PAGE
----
In a first of its kind privately funded moon exploration project, the Israeli nonprofit organization SpaceIL announced to land an unmanned spacecraft on the moon making Israel the fourth country to land on the Earth’s satellite.
The organization revealed that if the December launch goes well, the Israeli flag may grace the Moon by next February. “We will put the Israeli flag on the Moon,” said Ido Anteby, CEO of SpaceIL, during Tuesday’s press conference in Tel Aviv, at the state-owned Israel Aerospace Industries (IAI), where the spacecraft and ambitious timeline for the first non-governmental moon-landing was unveiled.
The “smart spacecraft,” developed by Israeli engineers, will be shipped to Cape Canaveral, Florida in November in preparation for the December launch. The 585kg (1,289lb) unmanned module, which has yet to be named, will be sent to the Earth’s orbit aboard a SpaceX Falcon rocket, before heading towards the Earth’s natural satellite. The moon-landing is expected to take place on February 13, 2019.
“Our spacecraft will be the smallest ever to land on the Moon,” Anteby noted. “It’s a small, smart spacecraft, it has a two meters diameter, its height is about 1.5 meters (3.2 feet), it weighs 600 kilograms (1,300 lbs), and will land on the Moon at the weight of 180 kilograms (396 lbs).” Once positioned, the “completely autonomous” module, which looks like a round table with four legs, will take photographs and collect data on the Moon’s magnetic fields before sending the information back to Israel’s Weizmann Institute.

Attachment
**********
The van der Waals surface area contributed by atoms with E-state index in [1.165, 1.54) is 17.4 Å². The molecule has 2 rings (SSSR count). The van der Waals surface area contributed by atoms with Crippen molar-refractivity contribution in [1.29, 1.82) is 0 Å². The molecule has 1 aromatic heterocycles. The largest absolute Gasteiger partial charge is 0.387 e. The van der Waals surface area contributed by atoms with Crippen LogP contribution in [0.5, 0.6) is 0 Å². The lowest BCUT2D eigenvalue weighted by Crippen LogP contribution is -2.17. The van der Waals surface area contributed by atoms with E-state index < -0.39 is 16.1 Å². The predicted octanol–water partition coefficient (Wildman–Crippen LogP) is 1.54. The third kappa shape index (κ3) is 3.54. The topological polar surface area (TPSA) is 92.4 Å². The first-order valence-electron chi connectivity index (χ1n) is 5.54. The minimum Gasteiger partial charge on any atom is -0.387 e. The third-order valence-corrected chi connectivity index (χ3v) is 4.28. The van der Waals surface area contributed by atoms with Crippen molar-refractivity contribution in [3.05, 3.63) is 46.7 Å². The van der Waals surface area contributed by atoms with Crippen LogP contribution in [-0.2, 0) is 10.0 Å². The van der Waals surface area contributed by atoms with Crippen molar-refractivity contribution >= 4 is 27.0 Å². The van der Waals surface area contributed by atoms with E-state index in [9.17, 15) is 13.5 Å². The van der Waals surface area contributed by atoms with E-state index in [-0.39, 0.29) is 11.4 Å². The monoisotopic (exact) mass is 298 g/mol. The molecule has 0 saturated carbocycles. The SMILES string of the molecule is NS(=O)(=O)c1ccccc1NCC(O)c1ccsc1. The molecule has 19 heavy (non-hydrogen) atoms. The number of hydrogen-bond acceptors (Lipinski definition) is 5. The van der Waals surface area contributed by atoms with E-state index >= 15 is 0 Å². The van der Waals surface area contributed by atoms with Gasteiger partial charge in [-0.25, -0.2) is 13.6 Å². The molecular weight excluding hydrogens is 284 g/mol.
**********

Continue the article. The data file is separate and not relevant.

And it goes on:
If successful, SpaceIL’s $95 million projects, funded largely by billionaire Morris Kahn, will become the first private enterprise endeavor to match the Moon exploration achievements of Russia, the United States, and China.“This is national history,” said IAI director Yossi Weiss. “Going to the Moon was a hugely expensive government-run mission. And this is going to be the first privately run mission to the Moon.”
The project, which started in 2011 as part of Google Lunar X Prize (GLXP) to land a small probe on the moon, has yet to receive IAI funding, despite the promise to provide a 10 percent contribution. “The government should recognize that space is very important for the future,”
Kahn told reporters on Tuesday. “When the rocket is launched into space, we will all remember where we were when Israel landed on the moon.” Once the mission is accomplished, the developer said the spacecraft will remain on the moon as a “symbol of Israeli success.”